It has been two months since Amazon announced its big Long Island City HQ2 expansion and the tax incentives that came with it, but the furor from some corners has continued.
See the scrum of City Council members, state legislators and union representatives who gathered in Manhattan on Monday to criticize Amazon along with politicians from Seattle, the company’s hometown. That’s just the latest in political organizing against the Amazon deal.
Amazon apparently felt enough heat to publish an advertisement in city tabloids this weekend promising to be a good neighbor, bringing jobs on jobs.
Things looked more serene in private emails between Mayor Bill de Blasio and a top Amazon executive back in November, when the two assured each other of how successful the deal had gone, despite more than a week of early outcry from local politicians.
“We’re very glad everything worked out, and you’ll be part of the NYC community. Much to discuss about how we can start working together, particularly in Long Island City,” wrote de Blasio in a warm welcome to New York.
He signed off the email, “Best, Bill.”
The executive, Jeff Wilke, had written that the company was thrilled about “growth opportunities” to come.
The emails were part of a 418-page trove released to amNewYork through a state Freedom of Information Law request for communications between the mayor’s office and Amazon since the company announced its search for a second home.
Parts of the cache show how de Blasio worked to keep the high-stakes deal under wraps, his aides suggesting a meeting with Amazon at Gracie Mansion that wouldn’t go on the mayor’s public calendar.
But much of the back and forth involves Amazon simultaneously pitching the city on various aspects of its sprawling business. Growth opportunities, indeed.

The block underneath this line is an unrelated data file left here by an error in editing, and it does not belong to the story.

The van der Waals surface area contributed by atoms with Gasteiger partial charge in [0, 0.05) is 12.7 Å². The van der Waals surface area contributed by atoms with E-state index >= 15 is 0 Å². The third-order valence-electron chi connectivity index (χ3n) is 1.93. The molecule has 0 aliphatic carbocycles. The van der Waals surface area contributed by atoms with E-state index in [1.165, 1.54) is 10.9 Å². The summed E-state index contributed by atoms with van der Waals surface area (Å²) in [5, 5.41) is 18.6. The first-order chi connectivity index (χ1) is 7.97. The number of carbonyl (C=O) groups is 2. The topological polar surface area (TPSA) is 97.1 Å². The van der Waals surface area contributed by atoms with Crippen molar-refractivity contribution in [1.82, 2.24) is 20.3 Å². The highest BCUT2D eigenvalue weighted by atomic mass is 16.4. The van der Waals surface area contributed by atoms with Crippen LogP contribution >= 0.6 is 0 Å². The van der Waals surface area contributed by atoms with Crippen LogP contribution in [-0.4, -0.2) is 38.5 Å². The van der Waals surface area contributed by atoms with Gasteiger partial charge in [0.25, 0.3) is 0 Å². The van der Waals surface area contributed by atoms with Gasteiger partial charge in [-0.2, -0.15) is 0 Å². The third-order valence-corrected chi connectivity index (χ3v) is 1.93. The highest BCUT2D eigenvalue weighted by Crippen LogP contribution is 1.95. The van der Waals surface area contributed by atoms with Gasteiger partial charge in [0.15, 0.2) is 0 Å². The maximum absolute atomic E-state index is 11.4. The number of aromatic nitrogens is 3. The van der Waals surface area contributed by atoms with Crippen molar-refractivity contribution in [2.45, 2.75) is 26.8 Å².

There was the “Diaper Bank” partnership Amazon proposed in 2017 to provide diapers to “young parents in need.” Amazon would deliver diapers to a locker that could be opened with a code, which the city would provide to the parents.
There was the marketplace tool “Amazon Business,” pitched over 2017 and 2018 to the city’s Minority and Women-Owned Business Enterprise program.
And of course there was Amazon Web Services, the powerful fiefdom within Amazon that provides vital storage and processing power to a wide range of entities. Its use can feel ubiquitous. Testimonials on Amazon’s website say that Capital One, Expedia, and NASA have all dabbled.
Mayoral spokeswoman Jane Meyer said the diaper and M/WBE partnerships never materialized.
But the city has various contracts with Amazon Web Services. One for the Department of Information Technology and Telecommunications started in July 2017, costing $4,500,000 through 2020.
NYC’s conversations with Amazon as indicated in these emails spanned a wide range of subjects, from artificial intelligence to automated vehicles.
That’s not surprising given Amazon’s reach into our lives. What started as a way to send books by mail is now an empire that entertains, feeds, clothes, and grows, among other functions.
That’s one explanation for the concerns that some New Yorkers have about the city and state’s invitation to Amazon to get even bigger, even closer.
The powerful company has a way of making itself almost impossible not to use. See de Blasio himself, who in 2017 proudly claimed, “I have never ordered from Amazon. That’s no disrespect to Amazon. God bless Amazon. I believe in bricks and mortar.”
His office, though, apparently couldn’t resist. It is, after all, so easy. The FOIL documents include the city’s 2017 request to get a tax refund on its Amazon orders for a few official government purchases. Sellers included “Prime Office Supplies” and “Top Grade Goods.”